Beginning Arduino, 2nd edition - PDF

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Beginning Arduino, 2nd edition by Michael McRoberts

I first discovered the Arduino in 2008 when I was looking for ways to connect temperature sensors to my PC so I could make a cloud detector. I wanted to try out a cloud detection concept I’d read about on a weather forum, and as it was experimental, I didn’t want to spend a lot of money on it in case it failed. There were many solutions on the market, but the Arduino appealed to me the most. Not only did it seem to be an easy and cheap way to connect the sensors I required, but it could be used for other cool things. Thousands of projects in blogs, video sites, and forums showed the amazing things people were doing with their Arduinos. There seemed to be a huge sense of community with everyone trying to help one another.

It was obvious that I could have a lot of fun with an Arduino. However, I didn’t want to be trawling through websites for information. I wanted to buy a book on the subject, something I could hold in my hand and read on the train to work. After looking around, I found one book. Unfortunately, it was very basic and out of date. Worse, it didn’t give me anything practical to do with the Arduino, and I didn’t warm to the teaching style, either. What I wanted was a hands-on book that taught me both programming and electronics as I built things instead of having to wade through pages of theory first. Such a book just didn’t exist at the time.

Then I started Earthshine Electronics to sell kits based on the Arduino. To go with the kit, I produced a small tutorial booklet to get people started. This little booklet ended up being extremely popular, and I got hundreds of queries from people asking when I would be adding more projects or if I sold a printed version. In fact, I had already thought that it would be great to produce a comprehensive beginner’s book, crammed with projects and written in an easy-to-follow style. That is how this book came about. This book has proven so successful at teaching people about the Arduino that it has since been updated to this second edition with improvements and updated sections relevant to the changes in the Arduino world since I began.

I have written this book with the presumption that you have never done either computer programming or electronics before. I also presume you’re not interested in reading lots of theory before you actually get down to making something with your Arduino. Hence, right from the start of the book, you will be diving right into making a simple project. From there, you will work through a total of 50 projects until you become confident and proficient at Arduino development. I believe that the best way to learn anything is by learning as you go and getting your hands dirty.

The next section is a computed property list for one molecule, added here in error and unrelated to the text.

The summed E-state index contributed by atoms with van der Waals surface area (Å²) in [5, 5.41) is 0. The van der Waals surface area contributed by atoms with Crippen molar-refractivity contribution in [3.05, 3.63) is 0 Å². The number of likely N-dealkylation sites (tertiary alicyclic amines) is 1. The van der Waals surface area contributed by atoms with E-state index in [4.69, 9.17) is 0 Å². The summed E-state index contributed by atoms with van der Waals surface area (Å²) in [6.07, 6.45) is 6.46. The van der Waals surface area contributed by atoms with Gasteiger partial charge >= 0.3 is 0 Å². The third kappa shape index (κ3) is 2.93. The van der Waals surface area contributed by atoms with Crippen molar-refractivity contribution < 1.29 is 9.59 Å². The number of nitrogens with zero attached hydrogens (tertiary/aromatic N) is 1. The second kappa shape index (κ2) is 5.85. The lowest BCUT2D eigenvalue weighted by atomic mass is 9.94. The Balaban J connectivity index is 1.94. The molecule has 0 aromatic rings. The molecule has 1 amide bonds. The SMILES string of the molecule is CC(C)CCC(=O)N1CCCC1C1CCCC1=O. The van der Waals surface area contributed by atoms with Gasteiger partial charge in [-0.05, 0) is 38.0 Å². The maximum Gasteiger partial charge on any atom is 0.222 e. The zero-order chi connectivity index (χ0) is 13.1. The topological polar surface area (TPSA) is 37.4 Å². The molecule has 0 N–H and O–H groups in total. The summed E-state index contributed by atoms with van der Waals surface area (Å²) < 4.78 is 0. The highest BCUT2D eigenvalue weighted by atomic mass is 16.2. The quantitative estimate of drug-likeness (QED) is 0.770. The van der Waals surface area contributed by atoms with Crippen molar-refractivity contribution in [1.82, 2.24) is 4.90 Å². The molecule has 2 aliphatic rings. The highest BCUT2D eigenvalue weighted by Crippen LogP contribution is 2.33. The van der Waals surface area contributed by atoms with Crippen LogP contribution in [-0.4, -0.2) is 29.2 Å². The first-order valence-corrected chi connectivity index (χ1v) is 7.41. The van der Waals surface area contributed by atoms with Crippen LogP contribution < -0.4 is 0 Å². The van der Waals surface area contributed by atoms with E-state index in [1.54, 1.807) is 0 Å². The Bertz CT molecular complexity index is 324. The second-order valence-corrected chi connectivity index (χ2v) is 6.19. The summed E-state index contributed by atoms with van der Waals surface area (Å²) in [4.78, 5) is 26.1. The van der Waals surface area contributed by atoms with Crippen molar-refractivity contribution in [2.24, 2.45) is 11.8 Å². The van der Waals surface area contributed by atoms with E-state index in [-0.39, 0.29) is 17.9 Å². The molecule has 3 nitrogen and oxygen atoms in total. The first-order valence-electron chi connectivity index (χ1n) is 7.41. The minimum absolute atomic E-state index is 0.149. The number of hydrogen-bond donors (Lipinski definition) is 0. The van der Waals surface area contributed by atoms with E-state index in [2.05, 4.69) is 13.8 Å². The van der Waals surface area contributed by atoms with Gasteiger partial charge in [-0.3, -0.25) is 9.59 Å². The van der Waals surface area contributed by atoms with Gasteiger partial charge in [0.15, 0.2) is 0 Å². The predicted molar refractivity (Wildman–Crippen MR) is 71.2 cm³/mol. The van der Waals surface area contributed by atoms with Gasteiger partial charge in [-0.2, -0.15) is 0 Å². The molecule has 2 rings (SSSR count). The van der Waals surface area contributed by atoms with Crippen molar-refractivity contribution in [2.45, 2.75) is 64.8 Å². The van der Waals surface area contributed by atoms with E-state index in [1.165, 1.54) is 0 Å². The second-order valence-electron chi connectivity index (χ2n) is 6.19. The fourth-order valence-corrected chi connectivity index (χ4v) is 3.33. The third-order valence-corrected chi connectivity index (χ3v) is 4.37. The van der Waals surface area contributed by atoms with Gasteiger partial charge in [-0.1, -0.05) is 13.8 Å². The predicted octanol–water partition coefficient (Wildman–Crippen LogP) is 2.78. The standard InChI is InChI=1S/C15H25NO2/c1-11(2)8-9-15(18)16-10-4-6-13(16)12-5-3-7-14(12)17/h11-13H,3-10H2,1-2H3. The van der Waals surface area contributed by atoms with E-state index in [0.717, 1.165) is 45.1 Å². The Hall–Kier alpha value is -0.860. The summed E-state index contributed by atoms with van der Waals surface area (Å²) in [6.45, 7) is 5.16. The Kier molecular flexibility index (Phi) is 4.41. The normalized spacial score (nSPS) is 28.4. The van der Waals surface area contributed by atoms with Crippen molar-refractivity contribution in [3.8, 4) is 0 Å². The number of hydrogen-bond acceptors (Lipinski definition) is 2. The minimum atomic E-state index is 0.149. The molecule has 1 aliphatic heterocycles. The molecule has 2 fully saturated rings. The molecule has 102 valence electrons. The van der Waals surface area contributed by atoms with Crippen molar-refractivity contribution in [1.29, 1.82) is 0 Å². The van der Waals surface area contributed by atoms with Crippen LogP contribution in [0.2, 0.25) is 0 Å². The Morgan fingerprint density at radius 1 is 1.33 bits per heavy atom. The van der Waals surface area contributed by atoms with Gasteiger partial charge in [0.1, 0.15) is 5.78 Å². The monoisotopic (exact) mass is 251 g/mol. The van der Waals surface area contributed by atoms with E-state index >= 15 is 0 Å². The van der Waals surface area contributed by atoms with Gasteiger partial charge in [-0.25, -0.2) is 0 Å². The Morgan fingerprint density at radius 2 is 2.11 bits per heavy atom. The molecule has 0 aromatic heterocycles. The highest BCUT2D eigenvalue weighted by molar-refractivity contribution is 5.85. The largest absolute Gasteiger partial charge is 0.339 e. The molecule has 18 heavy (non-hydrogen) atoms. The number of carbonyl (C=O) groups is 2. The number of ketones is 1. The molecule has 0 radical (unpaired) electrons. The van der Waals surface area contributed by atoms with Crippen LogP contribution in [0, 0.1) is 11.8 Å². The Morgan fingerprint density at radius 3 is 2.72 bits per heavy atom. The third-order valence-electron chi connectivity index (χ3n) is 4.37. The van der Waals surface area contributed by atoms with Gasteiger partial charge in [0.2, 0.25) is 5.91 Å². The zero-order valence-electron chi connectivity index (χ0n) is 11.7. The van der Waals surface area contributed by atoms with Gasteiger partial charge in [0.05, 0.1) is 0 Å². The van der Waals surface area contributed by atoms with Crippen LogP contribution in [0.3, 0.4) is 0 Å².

The book works like this: the first project introduces basic concepts about programming the Arduino and also about electronics. The next project builds on that knowledge to introduce a little bit more. Each project after that builds on the previous projects. By the time you have finished all 50 projects, you will be confident and proficient at making your own projects. You’ll be able to adapt your new skills and knowledge to connect just about anything to your Arduino and make great projects for fun or to make your life easier.

Each project starts off with a list of required parts. I have chosen common parts that are easy to source. I also provide a circuit diagram showing exactly how to connect the Arduino and parts together using jumper wires and a breadboard. To create the parts images and breadboard diagrams for the book, I used the excellent open-source program Fritzing. The program allows designers to document their prototypes and then go on to create PCB layouts for manufacture. It is an excellent program and a brilliant way of demonstrating a breadboard circuit to others. Pop on over to http://fritzing (dot) org and check it out.

After you have made your circuit, I supply a code listing to type into the Arduino’s program editor (the IDE) which can then be uploaded to your Arduino to make the project work. You will very quickly have a fully working project. It is only after you have made your project and seen it working that I explain how it works. The hardware will be explained to you in such a way that you know how the components work and how to connect them to the Arduino correctly. The code will then be explained to you step by step so you understand exactly what each section of the code does. By dissecting the circuit and the code, you will understand how the whole project works and can then apply the skills and knowledge to later projects and then to your own projects in the future.

The style of teaching in this book is very easy to follow. Even if you have absolutely no experience of either programming or electronics, you will be able to follow along easily and understand the concepts as you go. More importantly, you will have fun. The Arduino is a great and fun open source product. With the help of this book, you’ll discover just how easy it is to get involved in physical computing to make your own devices that interact with their environment.



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